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Can school board function without paper in hand?


CHATHAM–The school board this week discussed the next step toward a proposed $5-million capital improvements project. The plan calls for repairs or upgrades at the district’s buildings and would be paid for with capital reserve funds and federal economic stimulus money, with no additional tax burden placed on district taxpayers.

The board also talked about sharing the position of treasurer with another district, future professional development days for teachers, which would add two half-days to the school calendar, and moving to paperless board communications.


The board accepted the resignation of Laura Rafferty, the district treasurer, at its Tuesday, October 13, meeting. Schools Superintendent Cheryl Nuciforo said that the administration is already advertising the job, but she thought the board might be interested in considering whether to share the position with another district. “It is a model that is used in other parts of the state,” said Ms. Nuciforo.

There is a deputy treasurer already in the district and, if the position becomes a shared one, Ms. Nuciforo said other daily responsibilities could be taken over by business office employees.

Board member Denise Dapice said the board is open to the idea.

But other board members worried about overburdening the business staff and whether there would be real savings from sharing the position with another district. “I don’t want a situation where making a shared position [ends] up resulting in overtime,” said board member Francis Iaconetti.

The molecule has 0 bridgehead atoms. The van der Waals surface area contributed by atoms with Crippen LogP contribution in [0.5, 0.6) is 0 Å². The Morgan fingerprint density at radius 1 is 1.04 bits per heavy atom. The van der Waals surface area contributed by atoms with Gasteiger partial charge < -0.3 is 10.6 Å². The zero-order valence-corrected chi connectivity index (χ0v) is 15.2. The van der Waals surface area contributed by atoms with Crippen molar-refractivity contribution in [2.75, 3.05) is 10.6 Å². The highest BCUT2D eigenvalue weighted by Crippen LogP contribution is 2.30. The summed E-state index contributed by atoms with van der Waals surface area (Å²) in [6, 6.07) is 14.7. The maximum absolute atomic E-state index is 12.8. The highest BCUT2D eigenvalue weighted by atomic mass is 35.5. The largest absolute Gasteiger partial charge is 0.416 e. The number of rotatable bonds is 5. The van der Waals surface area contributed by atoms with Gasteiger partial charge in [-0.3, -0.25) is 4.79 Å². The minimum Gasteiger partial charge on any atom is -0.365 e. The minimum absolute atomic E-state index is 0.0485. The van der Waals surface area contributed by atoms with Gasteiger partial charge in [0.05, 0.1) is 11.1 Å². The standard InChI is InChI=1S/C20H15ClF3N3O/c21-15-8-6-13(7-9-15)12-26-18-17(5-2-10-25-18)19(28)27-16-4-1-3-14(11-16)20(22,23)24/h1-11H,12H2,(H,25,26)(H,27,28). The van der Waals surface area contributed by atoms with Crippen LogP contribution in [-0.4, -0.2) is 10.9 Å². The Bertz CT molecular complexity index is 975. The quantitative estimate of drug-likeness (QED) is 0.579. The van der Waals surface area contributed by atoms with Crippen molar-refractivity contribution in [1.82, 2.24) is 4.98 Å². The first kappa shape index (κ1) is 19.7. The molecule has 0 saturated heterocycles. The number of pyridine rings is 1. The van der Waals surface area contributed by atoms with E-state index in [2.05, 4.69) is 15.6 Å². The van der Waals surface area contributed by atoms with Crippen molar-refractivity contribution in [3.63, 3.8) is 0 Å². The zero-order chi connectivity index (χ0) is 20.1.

Ms. Nuciforo said that more research would be done before the board needs to make a final decision.

The board also looked at estimated costs in each building for the proposed $$5,087,282 capital project. Ms. Nuciforo said the project focuses on Americans with Disabilities Act compliance issues, energy efficiency and programming. About $2 million of the project would be spent on the Chatham High School for renovations in the bathrooms to be ADA compliant, energy efficient lights in the gym and cafeteria, and expansion of the weight room to meet new physical fitness programming standards.

There is similar work planned at the elementary and middle schools. And board members hope to include work on the bus garage and gutter work on the Public Library.

The numbers at the meeting were not itemized but shown to the board as estimated totals, with a list of work on each building. “When you would [see] the individual costs is when you are in the design phase,” said Ms. Nuciforo.

The board discussed setting priorities for work and possibly adding projects if they come up as part of a five-year facilities plan now under consideration by the design firm SEI. The firm is also working on the capital project. Voters must approve the use of the capital funds and the federal stimulus money to pay for the project.

The board plans to hold a special meeting Tuesday, October 22, at which members will vote to place the capital project on a December 8 special election ballot.

Before this week’s meeting began, board member Fred Hutchinson said, “SEI needs to articulate where we are, where we need to be so we can articulate that to the voters.” The October 22 meeting will be at 6:30 p.m. in the High School Library.

In other business, the board’s Policy Committee is looking into moving to paperless communications for the board, and the administration will determine how best to provide technical support for that initiative.

Ms. Nuciforo talked about having staff devolvement workshops on teaching economically challenged students and working with high achieving students. The board supported the plan, and Ms. Nuciforo said she would look at the calendar for dates when the training sessions could be held. If the board approves the schedule, it would result in two half-days of school for students.

Updates on the district and board meetings are on the district website,

To contact reporter Emilia Teasdale email

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